09 Jan 2023 |
Research article |
Infrastructure and the Built Environment , Sensors, Networks and Connectivity
From Railroad Optimization to Transportation Electrification
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Growing up in Colombia in the 1990s meant being prepared to leave. Diego Ramirez Cardona, a professor in the Department of Construction Engineering, was fortunate enough to have a solid academic background and to know several languages, including French, so that he could choose his country of destination if need be.
During his studies in Civil Engineering at EAFIT University in Colombia, an agreement with the École Nationale d’Ingénieurs de Saint-Étienne allowed him to obtain a double degree and conduct his final internship in Lyon, France. Diego was supposed to stay there for only two years, but his professors encouraged him to pursue a master’s degree. It was there that he met key people who would lead him down an unusual path.
“I wanted to be an architect because it’s a much more visible profession, but I realized that what I liked best was knowing how a structure works rather than how it is used.”
Early on, Diego chose civil engineering works over the world of buildings. Since mobility defines his life and the study of soils has always fascinated him, the young engineer felt comfortable in the road infrastructure sector. His master’s internship opened the door to Eiffage Infrastructures in Lyon where he developed a new fatigue testing method for paving materials. After earning his master’s degree in 2013, Diego began his PhD at the École Nationale des Travaux Publics de l’État, in Lyon, with a new research project on asphalt mixes on his mind.
When Asphalt Leads to Trains
Unfortunately, his director did not get the grant for the project Diego was supposed to work on. Meanwhile, Professor Emeritus Hervé Di Benedetto received a grant for a research project in the field of railways but had no students. Diego then agreed to change his thesis topic.
Why not transfer what he learned about roads… to railroads? “Railroads are built a certain way and have been built that way for 100 years. We don’t know why it works,” says Diego Ramirez. So how can we optimize a way of doing things that we don’t understand? This became the subject of his thesis, financed by the Société nationale des chemins de fer française, a thesis which would have major repercussions on the railway industry.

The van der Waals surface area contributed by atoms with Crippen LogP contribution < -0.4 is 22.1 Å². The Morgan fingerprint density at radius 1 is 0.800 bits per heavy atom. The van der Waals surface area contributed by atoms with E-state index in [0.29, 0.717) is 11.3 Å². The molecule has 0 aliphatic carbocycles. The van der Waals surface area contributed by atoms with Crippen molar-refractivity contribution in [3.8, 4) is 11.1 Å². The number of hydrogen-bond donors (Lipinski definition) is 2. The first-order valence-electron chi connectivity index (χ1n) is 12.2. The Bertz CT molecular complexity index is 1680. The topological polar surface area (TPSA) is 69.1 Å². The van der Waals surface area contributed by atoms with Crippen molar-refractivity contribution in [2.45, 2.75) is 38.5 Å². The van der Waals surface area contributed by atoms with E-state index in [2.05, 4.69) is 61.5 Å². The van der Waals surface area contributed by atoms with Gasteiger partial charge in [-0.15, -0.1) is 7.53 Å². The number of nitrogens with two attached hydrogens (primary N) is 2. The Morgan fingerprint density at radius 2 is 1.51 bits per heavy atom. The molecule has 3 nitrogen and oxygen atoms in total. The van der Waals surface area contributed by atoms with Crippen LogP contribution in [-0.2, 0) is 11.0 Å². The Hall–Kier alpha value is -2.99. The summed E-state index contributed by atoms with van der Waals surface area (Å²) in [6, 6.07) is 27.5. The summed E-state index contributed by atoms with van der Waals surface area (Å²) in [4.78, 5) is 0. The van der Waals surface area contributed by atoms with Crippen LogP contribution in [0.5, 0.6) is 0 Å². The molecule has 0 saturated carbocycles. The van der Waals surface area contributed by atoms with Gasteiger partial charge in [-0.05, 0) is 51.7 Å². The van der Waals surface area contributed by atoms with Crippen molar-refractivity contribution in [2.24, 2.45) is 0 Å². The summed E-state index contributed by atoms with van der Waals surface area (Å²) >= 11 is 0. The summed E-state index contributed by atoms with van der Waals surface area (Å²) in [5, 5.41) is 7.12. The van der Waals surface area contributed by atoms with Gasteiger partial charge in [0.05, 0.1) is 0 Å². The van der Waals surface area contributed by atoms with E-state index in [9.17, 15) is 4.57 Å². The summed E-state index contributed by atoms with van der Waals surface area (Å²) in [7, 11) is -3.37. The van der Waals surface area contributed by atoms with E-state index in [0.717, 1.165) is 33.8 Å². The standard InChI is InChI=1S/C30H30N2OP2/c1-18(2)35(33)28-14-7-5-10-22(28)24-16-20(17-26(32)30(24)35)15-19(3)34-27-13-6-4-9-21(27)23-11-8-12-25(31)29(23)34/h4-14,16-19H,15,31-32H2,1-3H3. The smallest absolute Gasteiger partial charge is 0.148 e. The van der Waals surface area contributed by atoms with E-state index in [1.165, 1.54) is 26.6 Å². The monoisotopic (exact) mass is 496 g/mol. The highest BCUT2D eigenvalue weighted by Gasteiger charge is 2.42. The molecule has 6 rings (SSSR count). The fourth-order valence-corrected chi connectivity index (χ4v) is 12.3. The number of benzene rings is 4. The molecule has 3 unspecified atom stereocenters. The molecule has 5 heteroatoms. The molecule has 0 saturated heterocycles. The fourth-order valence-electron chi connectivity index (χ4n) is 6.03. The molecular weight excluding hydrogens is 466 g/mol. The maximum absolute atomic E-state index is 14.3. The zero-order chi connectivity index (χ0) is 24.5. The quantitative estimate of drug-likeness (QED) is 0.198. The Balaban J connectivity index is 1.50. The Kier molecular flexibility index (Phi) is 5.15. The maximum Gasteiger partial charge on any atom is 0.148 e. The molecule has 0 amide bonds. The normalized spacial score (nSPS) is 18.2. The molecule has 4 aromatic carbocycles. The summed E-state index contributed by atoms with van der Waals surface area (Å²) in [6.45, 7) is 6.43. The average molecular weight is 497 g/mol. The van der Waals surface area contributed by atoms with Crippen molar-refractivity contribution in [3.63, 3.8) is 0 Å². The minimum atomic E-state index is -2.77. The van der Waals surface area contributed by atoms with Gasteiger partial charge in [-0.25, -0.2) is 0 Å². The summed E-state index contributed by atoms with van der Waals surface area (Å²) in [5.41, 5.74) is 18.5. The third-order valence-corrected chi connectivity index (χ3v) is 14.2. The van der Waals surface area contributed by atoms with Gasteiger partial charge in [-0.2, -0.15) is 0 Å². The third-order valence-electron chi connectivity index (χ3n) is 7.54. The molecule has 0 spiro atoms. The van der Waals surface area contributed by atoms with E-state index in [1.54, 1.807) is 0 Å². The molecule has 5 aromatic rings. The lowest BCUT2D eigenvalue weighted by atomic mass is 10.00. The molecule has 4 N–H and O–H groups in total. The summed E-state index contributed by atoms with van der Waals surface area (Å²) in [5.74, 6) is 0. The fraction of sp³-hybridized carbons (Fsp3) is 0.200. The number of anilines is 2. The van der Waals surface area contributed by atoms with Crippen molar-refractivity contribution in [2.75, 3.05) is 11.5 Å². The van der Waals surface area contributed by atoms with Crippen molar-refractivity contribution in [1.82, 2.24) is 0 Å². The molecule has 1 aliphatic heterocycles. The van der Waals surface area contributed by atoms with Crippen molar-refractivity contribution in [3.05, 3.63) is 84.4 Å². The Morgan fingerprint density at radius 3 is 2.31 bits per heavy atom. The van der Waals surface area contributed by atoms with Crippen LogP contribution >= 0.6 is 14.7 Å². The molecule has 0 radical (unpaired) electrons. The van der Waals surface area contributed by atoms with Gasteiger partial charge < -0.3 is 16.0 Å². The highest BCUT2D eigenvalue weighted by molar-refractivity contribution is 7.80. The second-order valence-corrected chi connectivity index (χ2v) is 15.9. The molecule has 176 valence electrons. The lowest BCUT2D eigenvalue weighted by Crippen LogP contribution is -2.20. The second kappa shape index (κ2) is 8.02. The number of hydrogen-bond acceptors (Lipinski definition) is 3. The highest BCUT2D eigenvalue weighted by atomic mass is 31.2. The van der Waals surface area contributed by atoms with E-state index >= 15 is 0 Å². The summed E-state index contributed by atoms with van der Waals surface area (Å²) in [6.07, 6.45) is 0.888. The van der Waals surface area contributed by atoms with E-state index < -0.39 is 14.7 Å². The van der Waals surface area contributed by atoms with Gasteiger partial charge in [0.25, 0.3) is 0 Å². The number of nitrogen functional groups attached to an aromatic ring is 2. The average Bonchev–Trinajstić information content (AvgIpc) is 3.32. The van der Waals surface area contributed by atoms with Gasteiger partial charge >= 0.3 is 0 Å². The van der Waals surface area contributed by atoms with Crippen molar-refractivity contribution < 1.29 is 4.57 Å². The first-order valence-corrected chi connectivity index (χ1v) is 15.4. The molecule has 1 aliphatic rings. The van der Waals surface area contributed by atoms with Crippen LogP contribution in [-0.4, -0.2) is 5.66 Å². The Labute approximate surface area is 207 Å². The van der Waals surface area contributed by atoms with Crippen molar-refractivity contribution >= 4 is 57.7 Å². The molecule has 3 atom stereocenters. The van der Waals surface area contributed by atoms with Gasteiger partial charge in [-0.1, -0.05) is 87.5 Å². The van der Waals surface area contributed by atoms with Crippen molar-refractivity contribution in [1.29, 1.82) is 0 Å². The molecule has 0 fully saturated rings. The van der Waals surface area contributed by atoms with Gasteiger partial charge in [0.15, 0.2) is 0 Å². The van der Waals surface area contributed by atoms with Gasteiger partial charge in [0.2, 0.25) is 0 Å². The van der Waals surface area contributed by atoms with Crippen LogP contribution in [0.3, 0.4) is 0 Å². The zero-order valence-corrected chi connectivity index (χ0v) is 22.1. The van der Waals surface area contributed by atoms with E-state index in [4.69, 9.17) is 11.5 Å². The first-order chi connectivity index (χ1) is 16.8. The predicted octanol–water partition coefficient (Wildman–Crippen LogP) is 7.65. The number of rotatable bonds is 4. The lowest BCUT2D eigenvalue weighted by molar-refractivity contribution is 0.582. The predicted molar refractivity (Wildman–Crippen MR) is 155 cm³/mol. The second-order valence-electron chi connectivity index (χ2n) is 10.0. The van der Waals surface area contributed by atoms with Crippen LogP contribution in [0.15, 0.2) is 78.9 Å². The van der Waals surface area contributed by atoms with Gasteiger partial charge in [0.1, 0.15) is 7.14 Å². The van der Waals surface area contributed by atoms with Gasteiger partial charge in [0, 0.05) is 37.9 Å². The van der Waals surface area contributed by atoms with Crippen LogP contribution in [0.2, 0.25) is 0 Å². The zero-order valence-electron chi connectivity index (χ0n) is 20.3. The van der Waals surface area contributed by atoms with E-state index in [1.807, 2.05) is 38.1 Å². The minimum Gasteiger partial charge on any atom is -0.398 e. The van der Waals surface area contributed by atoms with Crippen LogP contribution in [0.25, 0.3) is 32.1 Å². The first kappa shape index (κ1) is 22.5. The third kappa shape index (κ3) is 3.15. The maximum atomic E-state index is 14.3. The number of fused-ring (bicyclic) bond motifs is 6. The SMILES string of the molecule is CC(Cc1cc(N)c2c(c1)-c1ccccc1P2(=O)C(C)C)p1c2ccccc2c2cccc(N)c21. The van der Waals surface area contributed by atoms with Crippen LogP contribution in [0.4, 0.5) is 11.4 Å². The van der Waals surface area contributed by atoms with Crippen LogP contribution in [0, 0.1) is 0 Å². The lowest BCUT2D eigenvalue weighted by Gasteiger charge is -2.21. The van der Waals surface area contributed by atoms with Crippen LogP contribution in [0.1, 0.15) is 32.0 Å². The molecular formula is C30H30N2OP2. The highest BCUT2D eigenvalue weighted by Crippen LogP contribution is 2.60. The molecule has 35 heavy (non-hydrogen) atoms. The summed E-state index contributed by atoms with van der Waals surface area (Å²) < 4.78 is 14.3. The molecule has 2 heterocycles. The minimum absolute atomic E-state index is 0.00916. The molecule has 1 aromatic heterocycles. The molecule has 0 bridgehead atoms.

Using the Ground to Make Things Happen
“I knew nothing about trains, but I knew something about road materials.” In the laboratory, Diego tested the impact of a train running on an asphalt sub-base with its forty wheels, tons of material and lightning speed. The results were astonishing—this new solution had an extremely long life compared to conventional techniques.
“On a railroad, the asphalt base course is not exposed to the elements as it is on a road. Most importantly, the weight of the train does not rest on the road materials; these are protected by the ballast and ties,” explains Diego, who got involved in updating the French railway technical construction guide.
Diego Ramirez Cardona’s thesis paid off. And he is proud of it. In 2016, the high-speed railway line between Brittany and Pays de la Loire was built with an underlay of gravel-bitumen on more than half the line, i.e. 105 kilometres. “We’ve been monitoring its progress for the past six years. The maintenance staff finds that the section with asphalt needs less work than the part that has none.”
In 2018, Diego accepted the position of Innovation and Research Project Manager at Eiffage Infrastructures where he stepped directly into the future, this time with a project destined to change public road lighting.
Luciole® and the Lighting Train
The Luciole® project fits perfectly with good environmental practices – using light on an as-needed basis, saving energy and reducing light pollution. “In collaboration with industrial partners specialized in lighting, we developed lights equipped with motion sensors,” says Diego. Depending on the speed at which pedestrians, cyclists or motorists are moving, the intelligent street lights create a train of light that accompanies users along their route.
Diego sees roads as part of an environmental complex, not just as a way to get from point A to point B.
A New Life in Montreal: Diego Becomes a Professor!
Little by little, the idea of getting closer to his family was gnawing at him. Europe is a long way from Colombia. Diego learned that the ÉTS was in a recruitment phase. He was thinking of becoming a professor one day, so why not now? He applied and obtained the position. “For me, I had found nirvana!”
In 2021, he moved to his new adopted city with, of course, another project in the works that he was eager to share with his students. “If professors can pass their passion for their subject on to students, they will produce many engineers who are in turn passionate about their profession.”
The Future is Connected to Roads
In the not-so-distant future, Diego envisions a network of roads connected to Quebec’s natural resource, its electrical power. Electric cars will recharge while driving thanks to inductive sensors embedded in the road. “We shall be ready for 2035 when gasoline-powered cars are phased out,” says Diego.
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